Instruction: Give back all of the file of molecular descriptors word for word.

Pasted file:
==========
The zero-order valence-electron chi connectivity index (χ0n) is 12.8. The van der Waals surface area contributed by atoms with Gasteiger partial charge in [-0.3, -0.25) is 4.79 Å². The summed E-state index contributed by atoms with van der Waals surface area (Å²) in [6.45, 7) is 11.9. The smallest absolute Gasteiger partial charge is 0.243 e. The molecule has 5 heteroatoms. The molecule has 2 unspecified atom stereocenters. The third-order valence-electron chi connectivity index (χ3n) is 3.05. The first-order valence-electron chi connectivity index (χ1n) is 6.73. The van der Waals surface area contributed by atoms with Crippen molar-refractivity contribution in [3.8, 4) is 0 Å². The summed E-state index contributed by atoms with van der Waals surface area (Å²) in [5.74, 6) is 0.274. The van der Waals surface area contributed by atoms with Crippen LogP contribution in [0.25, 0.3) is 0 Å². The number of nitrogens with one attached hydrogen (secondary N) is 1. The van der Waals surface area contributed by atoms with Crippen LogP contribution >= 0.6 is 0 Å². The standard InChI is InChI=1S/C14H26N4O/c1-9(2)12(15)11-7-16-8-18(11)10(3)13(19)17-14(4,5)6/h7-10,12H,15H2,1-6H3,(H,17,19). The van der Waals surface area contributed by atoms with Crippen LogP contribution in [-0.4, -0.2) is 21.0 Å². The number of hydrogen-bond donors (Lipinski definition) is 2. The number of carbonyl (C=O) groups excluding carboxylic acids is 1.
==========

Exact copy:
The zero-order valence-electron chi connectivity index (χ0n) is 12.8. The van der Waals surface area contributed by atoms with Gasteiger partial charge in [-0.3, -0.25) is 4.79 Å². The summed E-state index contributed by atoms with van der Waals surface area (Å²) in [6.45, 7) is 11.9. The smallest absolute Gasteiger partial charge is 0.243 e. The molecule has 5 heteroatoms. The molecule has 2 unspecified atom stereocenters. The third-order valence-electron chi connectivity index (χ3n) is 3.05. The first-order valence-electron chi connectivity index (χ1n) is 6.73. The van der Waals surface area contributed by atoms with Crippen molar-refractivity contribution in [3.8, 4) is 0 Å². The summed E-state index contributed by atoms with van der Waals surface area (Å²) in [5.74, 6) is 0.274. The van der Waals surface area contributed by atoms with Crippen LogP contribution in [0.25, 0.3) is 0 Å². The number of nitrogens with one attached hydrogen (secondary N) is 1. The van der Waals surface area contributed by atoms with Crippen LogP contribution >= 0.6 is 0 Å². The standard InChI is InChI=1S/C14H26N4O/c1-9(2)12(15)11-7-16-8-18(11)10(3)13(19)17-14(4,5)6/h7-10,12H,15H2,1-6H3,(H,17,19). The van der Waals surface area contributed by atoms with Crippen LogP contribution in [-0.4, -0.2) is 21.0 Å². The number of hydrogen-bond donors (Lipinski definition) is 2. The number of carbonyl (C=O) groups excluding carboxylic acids is 1.